Saturday, February 27, 2016

Rascally Rodent

Once the snow melted from January's blizzard, we found an unusual sight on #2 fairway. 

So what caused this turf damage?  Well, while we've had a good deal of migratory geese stopping in over the winter, we can't blame them for this issue. 

No, this turf munching was done by a small rodent.  Upon closer inspection you can see that there is a broken drain lid in this location. 

No doubt that somebody took up residence in the drain line, and with lots of snow on the ground, they found it easier to move around and snack on some turf from below this blanket.  A new lid was installed, which should prevent this from occurring again.

Friday, February 19, 2016

Causing Winter Woes

It's tough to find someone who didn't enjoy playing in the snow when young.  Building snowmen, sledding, and making snow angels are all great fun...when done in the right location. 

Unfortunately, while the golf course may appear to be a wonderful winter wonderland when it snows, it is not a place for such activities.  Instead of going into a lengthy explanation of the reasoning for this, we'll let the pictures do the talking. 

Below are photos of #2 and #4 greens, showing damage caused by playing on them during last month's blizzard:
#2 Green
#4 Green

Please remember, throughout the year, there is only one outdoor activity permitted on the golf course:  golfing.

Saturday, February 13, 2016

Now you see it, now you don't...

There is never a shortage of new products on display at the annual Golf Industry Show.  One item that was getting a good deal of attention at the trade show this year was the "Stealth Series Kit" for Toro Infinity Series sprinklers.
Now you see it...

Now you don't!
Yes, that's real grass growing on top of the sprinkler.  While this probably isn't something for widespread use, if there's an area where you really don't want to see a sprinkler, or where a sprinkler comes into play often, the good folks at Toro have a solution.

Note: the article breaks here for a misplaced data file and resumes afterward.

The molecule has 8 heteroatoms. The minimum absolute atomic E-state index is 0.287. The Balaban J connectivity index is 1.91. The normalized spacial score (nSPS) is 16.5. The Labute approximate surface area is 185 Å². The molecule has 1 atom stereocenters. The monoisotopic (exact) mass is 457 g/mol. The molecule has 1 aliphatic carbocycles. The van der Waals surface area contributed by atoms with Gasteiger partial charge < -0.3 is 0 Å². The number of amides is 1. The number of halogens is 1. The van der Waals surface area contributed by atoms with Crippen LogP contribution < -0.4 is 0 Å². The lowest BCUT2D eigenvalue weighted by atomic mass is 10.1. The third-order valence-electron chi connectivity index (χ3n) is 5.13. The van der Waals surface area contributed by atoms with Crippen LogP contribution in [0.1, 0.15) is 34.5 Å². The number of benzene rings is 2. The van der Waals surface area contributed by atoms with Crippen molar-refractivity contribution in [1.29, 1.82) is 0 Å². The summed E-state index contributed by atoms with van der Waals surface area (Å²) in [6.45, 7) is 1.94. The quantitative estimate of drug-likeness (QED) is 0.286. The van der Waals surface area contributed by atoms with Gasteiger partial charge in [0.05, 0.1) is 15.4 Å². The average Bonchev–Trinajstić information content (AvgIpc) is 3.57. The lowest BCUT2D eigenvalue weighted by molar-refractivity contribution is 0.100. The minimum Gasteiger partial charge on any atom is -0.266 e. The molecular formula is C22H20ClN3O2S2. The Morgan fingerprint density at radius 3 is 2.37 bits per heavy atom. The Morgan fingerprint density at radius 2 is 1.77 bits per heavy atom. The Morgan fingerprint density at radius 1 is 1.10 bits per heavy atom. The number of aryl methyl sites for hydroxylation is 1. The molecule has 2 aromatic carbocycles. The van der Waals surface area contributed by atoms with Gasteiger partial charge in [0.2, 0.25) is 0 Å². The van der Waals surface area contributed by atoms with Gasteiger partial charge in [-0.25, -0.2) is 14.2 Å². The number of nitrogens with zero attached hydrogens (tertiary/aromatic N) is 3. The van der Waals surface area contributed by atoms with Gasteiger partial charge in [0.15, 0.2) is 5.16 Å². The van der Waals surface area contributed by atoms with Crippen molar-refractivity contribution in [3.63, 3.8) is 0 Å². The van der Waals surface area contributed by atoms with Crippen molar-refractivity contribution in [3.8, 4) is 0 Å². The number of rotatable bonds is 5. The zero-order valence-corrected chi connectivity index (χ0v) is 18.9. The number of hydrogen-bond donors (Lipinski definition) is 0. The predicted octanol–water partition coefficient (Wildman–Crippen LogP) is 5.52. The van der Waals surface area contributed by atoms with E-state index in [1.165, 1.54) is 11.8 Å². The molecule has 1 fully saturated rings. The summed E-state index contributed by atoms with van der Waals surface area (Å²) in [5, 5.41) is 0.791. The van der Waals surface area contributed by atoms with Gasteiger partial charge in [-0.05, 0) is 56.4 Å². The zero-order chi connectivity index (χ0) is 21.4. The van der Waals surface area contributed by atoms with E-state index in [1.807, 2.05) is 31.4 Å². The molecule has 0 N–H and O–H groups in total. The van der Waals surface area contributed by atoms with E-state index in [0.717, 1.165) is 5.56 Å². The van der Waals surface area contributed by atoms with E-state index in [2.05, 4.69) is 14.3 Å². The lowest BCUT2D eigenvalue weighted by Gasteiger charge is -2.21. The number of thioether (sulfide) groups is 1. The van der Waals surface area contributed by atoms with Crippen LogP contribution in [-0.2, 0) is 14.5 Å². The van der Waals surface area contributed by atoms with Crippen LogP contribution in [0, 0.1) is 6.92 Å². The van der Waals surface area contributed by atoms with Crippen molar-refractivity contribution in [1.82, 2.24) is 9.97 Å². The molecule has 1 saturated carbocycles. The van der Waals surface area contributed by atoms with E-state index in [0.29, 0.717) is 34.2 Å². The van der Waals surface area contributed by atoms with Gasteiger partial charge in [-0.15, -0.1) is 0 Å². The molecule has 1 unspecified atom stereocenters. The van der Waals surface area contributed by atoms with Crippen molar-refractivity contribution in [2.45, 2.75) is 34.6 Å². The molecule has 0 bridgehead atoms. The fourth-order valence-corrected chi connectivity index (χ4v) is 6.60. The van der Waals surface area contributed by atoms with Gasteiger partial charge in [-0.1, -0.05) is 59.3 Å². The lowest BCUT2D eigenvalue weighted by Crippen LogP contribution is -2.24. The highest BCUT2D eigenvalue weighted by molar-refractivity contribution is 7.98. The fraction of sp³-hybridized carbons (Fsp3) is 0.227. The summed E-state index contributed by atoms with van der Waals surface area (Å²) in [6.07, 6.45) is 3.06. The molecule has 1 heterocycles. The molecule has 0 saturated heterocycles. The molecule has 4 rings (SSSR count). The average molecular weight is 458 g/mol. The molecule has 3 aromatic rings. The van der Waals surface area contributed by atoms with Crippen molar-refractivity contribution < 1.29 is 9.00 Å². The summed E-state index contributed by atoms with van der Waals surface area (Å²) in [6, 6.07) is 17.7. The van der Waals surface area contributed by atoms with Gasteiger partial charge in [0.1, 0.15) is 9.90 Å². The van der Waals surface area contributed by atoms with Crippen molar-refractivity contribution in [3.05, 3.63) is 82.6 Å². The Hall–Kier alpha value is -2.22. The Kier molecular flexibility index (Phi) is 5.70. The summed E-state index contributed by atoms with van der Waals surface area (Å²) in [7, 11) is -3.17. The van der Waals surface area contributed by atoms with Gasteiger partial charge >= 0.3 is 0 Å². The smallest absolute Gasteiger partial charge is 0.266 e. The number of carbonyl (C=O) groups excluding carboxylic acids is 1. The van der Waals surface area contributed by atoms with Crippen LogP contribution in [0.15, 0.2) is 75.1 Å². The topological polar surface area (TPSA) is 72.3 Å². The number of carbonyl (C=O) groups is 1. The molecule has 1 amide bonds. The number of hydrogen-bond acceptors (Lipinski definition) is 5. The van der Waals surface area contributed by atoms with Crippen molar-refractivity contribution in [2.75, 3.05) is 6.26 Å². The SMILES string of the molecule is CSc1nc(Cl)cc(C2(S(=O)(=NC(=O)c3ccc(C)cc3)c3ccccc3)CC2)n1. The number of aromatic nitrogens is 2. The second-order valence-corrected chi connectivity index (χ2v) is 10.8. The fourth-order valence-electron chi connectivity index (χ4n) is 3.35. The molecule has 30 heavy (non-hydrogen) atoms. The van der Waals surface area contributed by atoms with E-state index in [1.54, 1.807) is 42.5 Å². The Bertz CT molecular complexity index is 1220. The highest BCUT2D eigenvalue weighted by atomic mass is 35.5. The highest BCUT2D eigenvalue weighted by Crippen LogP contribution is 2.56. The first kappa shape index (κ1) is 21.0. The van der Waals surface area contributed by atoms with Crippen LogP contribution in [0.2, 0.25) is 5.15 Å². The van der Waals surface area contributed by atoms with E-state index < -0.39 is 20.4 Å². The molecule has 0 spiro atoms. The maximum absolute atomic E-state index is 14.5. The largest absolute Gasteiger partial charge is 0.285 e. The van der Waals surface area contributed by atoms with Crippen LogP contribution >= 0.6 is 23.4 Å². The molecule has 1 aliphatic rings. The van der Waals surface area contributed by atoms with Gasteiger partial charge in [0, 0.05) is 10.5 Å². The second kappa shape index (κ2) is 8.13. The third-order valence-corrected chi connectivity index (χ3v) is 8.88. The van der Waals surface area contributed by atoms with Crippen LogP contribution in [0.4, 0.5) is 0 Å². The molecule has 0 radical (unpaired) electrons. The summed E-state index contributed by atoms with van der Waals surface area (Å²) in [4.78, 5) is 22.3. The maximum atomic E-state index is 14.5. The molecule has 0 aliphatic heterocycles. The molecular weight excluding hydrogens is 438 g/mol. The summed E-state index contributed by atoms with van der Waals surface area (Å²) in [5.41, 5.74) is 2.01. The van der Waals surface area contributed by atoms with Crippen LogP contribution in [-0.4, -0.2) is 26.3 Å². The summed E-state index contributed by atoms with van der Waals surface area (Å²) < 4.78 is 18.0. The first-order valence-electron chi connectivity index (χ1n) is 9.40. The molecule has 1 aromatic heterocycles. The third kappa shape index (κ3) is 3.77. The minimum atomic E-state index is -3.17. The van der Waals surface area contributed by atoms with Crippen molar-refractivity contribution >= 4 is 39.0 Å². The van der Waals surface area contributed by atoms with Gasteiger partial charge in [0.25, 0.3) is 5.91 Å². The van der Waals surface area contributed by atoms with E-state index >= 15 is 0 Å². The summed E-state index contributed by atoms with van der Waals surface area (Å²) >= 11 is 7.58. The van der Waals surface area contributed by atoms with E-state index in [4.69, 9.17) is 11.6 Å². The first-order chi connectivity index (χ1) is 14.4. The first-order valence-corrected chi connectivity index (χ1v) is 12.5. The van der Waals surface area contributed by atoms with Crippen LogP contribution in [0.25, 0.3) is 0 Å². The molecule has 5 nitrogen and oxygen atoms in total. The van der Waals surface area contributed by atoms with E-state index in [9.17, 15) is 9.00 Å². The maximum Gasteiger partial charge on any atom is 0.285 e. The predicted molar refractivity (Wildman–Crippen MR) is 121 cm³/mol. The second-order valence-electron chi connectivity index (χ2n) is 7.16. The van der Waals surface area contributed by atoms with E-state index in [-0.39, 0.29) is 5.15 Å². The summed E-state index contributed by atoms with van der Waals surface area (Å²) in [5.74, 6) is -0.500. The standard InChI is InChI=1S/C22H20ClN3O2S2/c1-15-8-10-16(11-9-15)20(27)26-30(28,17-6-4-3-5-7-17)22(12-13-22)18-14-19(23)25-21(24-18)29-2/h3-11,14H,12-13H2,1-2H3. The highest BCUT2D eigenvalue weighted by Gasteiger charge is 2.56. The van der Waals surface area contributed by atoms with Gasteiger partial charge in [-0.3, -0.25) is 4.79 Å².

Saturday, February 6, 2016

One Green, But Two Holes

If you are able to sneak in a round during one of the relatively warm days later in the month, you'll notice that, as in the past, we have placed two cups in each green.

The reason we add the second cup is to spread out the wear during a period when we may not be able to move the hole location.  With sand based greens, the surface can quickly freeze, preventing us from "cutting a cup."

So how does this two hole system work?  The idea of rotating the flagstick from one cup to the other is simple.  Before leaving each green, move the pin to the opposite hole location from the one you just played.  Thus the next group will be playing 18 different pin placements than you did.  (Of course, if you're playing a match with more than one group, only the last group should move the pin.)

As conditions allow, we'll change the two hole locations for the remainder of the winter, and go back to just one hole in another month or so when some consistently warmer weather returns. 

Please remember that this isn't intended for you to claim a round with double digit one-putts!  Once your ball is on the short grass, you're supposed to putt towards the cup with the flagstick, and not just aim for the closer cup.